The History Of Big Ben In 1 Minute

Big Ben | © Piero di Maria / Pixabay
Big Ben | © Piero di Maria / Pixabay
Photo of Johanna Gill
6 December 2016

Big Ben is the nickname given to the Great Bell of the clock at the north end of the Palace of Westminster in London. It’s often extended to refer to the Great Clock and the Clock Tower, which was officially renamed Elizabeth Tower to celebrate the Diamond Jubilee of Elizabeth II in 2012.

When the original Palace of Westminster was destroyed by a fire in 1834, architects were invited to submit designs for the new palace and a commission was set up to select the best. Sir Charles Barry’s design was successful, however, it did not feature a clock tower. Barry turned to Augustus Pugin for the design of the tower and it was added to the plan in 1836. The Parliament was built in a Neo-Gothic style and the foundation stone for the Elizabeth Tower was laid on 28 September 1843. Due to construction work falling five years behind the schedule, the tower was completed in 1859.

As Charles Barry wasn’t a specialist clockmaker, they held a competition in 1846 to find a suitable design for the tower’s clock. Edward John Dent was appointed to build the clock following the design of clock maker Edmund Beckett Denison. When Dent died, his stepson Frederick completed the clock in 1854. It was installed in Elizabeth Tower in April 1859.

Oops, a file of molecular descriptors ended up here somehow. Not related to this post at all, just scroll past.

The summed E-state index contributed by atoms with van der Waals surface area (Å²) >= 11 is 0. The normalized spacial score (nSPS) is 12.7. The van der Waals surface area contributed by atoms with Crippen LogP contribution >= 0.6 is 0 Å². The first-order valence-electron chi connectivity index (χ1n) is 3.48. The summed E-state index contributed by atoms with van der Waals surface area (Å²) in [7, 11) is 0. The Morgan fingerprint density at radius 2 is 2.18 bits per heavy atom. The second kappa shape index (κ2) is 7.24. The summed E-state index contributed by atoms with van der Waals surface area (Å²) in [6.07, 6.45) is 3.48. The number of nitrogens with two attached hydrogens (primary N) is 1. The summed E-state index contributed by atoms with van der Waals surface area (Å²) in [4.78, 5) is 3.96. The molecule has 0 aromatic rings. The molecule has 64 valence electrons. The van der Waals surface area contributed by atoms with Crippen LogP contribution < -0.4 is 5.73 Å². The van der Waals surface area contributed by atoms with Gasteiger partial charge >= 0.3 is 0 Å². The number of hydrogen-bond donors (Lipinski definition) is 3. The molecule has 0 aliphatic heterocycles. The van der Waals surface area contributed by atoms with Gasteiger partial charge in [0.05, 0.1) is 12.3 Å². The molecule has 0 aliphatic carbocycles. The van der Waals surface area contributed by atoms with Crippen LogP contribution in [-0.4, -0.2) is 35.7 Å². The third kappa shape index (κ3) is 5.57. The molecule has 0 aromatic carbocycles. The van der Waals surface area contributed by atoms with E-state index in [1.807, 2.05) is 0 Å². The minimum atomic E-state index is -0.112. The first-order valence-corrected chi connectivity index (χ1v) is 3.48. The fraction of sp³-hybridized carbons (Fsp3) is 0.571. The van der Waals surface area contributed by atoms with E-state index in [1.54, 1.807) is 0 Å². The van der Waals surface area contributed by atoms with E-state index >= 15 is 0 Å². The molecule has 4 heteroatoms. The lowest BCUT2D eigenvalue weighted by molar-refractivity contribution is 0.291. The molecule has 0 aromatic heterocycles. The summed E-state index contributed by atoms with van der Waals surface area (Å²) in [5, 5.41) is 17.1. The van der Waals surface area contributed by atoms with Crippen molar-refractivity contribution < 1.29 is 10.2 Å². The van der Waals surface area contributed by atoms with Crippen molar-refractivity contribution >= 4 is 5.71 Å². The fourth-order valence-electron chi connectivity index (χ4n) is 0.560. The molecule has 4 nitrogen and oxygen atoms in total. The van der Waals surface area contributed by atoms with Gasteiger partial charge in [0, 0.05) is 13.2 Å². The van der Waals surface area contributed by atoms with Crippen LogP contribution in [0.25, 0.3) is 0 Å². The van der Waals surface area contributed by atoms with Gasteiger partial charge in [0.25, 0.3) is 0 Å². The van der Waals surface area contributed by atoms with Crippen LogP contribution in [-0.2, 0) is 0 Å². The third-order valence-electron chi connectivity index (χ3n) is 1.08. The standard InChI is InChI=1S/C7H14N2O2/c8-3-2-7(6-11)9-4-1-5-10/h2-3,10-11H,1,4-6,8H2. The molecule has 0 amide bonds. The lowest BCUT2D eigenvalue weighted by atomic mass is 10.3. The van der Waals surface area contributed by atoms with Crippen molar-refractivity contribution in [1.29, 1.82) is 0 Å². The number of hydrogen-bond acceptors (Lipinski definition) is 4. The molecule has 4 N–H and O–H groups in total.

Big Ben | © Henry Be / Unsplash | © Marlon Maya / Unsplash | © Unsplash / Pixabay

The main bell – officially the Great Bell – is known as Big Ben; the largest bell in the tower and part of the great clock. The origin of the name ‘Big Ben’ is not clear, but it may have been named after Sir Benjamin Hall, who oversaw the installation of the Great Bell. After the first bell suffered a 1.2m crack, Warners of Norton were asked to recast the bell 2.5 tonnes lighter. This new bell was winched up to the belfry in October 1858, and Big Ben first rang out on 11 July 1859. A short time later in September 1859 the bell broke again, and was fixed and reinstalled in 1863 costing £22,000. Apart from occasional halts, it has struck ever since and in 2009, Big Ben celebrated its 150th anniversary.

The tower and the bell can be visited by UK residents. The tours are free of charge, but must be sponsored by a Member of Parliament or a Member of the House.

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